Hugh F. Wynn
IRS Relaxes Rules on Healthcare Flexible Spending Accounts
The IRS has relaxed healthcare FSA rules to allow employees to change their healthcare contributions, including dropping them altogether, going forward. But the employer can choose to amend its FSA, or not.
Last week we discussed a recently revised IRS guidance that allows for mid-year changes to dependent care Flexible Spending Accounts (FSAs). The taxing agency also provided similar relief for the even more popular healthcare FSAs that allow pretax employee contributions to employer-sponsored FSAs to cover unreimbursed medical expenses. Fun Fact: Over 22 million workers participate in healthcare FSAs, four times as many as use dependent care plans.
Healthcare FSA Review
Healthcare Flexible Spending Accounts (FSAs) are popular among workers. However, like dependent care FSAs, they have become potential liabilities for participants who set aside hundreds… even thousands... of dollars to pay for medical care that might no longer be accessible due to the Covid-19 virus. Healthcare plans allow for $2,750 in pretax contributions to cover out-of-pocket qualified healthcare expenses for the worker, his/her spouse, and dependents. A married worker’s spouse can contribute $2,750 to another healthcare FSA with his or her employer. This represents a significant savings to employees who avoid paying federal income and FICA taxes on the pretax paycheck withdrawals. Employers benefits, too, because they avoid paying the 7.65% employer FICA tax match.
Use It or Lose It
Like the dependent care FSA, the tax-advantaged healthcare version includes an onerous “use it or lose it” feature. Quite simply, if a healthcare FSA participant doesn’t use the money set aside for unreimbursed medical bills within the plan year, the unspent funds are forfeited to the employer. And here’s the Covid-19 rub. Because folks have delayed so many elective surgeries, dental procedures, and other non-emergency medical treatments during the height of the pandemic – and because so many have been reluctant to reschedule such treatments – money set aside in the plan could go unused… and forfeited.
The new IRS guideline allows – but does not require – employers to amend their plans. The revision allows employees to change their healthcare contributions, including dropping them altogether, going forward. But the employer can choose to amend its FSA, or not. And as to that innocent sounding “going forward” caveat, the employee must spend the money already deducted from his paycheck in the current plan year. Of note, most employers support this change and will likely participate.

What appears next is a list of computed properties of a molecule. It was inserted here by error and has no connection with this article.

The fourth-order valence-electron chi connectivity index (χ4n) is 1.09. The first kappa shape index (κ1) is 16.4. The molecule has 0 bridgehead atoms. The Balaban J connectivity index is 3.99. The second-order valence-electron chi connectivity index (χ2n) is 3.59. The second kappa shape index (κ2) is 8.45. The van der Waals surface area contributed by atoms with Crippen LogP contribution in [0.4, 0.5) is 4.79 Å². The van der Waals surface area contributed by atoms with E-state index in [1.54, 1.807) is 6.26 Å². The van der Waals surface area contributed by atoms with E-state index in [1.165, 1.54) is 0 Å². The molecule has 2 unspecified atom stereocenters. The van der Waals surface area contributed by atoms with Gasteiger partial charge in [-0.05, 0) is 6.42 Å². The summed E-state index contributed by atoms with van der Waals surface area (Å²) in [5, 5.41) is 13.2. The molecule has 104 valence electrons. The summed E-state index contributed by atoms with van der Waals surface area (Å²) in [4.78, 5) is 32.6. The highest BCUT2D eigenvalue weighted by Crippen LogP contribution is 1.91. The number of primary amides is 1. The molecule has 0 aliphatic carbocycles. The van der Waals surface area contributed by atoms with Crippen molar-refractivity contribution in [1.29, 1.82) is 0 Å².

The benefit of these rule changes allow the Covid-19 impacted worker to opt out of making contributions during a plan year, an option not previously permitted before, except under restrictive circumstances. At their option, employers may allow either a 75-day grace period after the end of the plan during which any remaining healthcare FSA funds can be spent or grant the ability to roll over up to $550 of unused funds into the next plan year, but not both.
With regard to the money already set aside but yet unused, workers can spend it on certain out-of-pocket medical care to include deductibles and co-payments (but not premiums), dental work, eyeglasses, prescription medications, medical equipment, transportation costs, parking and mileage expenses when making doctor visits, and the like. Also, the IRS healthcare rules had already been tempered a bit by the earlier Coronavirus Aid, Relief, and Economic Security Act (CARES Act), which will allow workers to use “captive” contributions on such expenditures as over-the-counter medicine and feminine hygiene products.
Fair Or Unfair… To Whom?
A worker’s designated annual pretax contribution to a healthcare FSA is “preloaded”… available for use on day one of the plan year. Workers reimburse the employer FSA’s disbursed funds incrementally through paycheck deductions during the plan year. In short, an employee can be reimbursed for a full year’s plan contribution before paying back a penny. And the employer cannot recover unreimbursed funds if the worker is terminated before the balance is repaid. Seems unfair to the employer until we’re reminded that any unused worker contributions at the end of the plan year revert to the employer. Further, if a worker is terminated for whatever reason before all of a given year’s funds are spent, the remaining contributions revert to the employer.
IRS Guidance Summary
Here is the IRS notice in black-and-white:
IRS (2020-95, May 12, 2020) Notice 2020-29
Provides greater flexibility for [workers] by extending claims periods to apply unused amounts remaining in a health FSA for expenses incurred for those same qualified benefits through December 31, 2020; and by expanding the ability of taxpayers to make mid-year elections for health FSAs programs, allowing them to respond to changes in needs as a result of the COVID-19 pandemic.
Responds to Executive Order 13877, which directs the Secretary of the Treasury to "issue guidance to increase the amount of funds that can carry over without penalty at the end of the year for FSA arrangements" from $500, to a maximum of $550, as adjusted annually for inflation.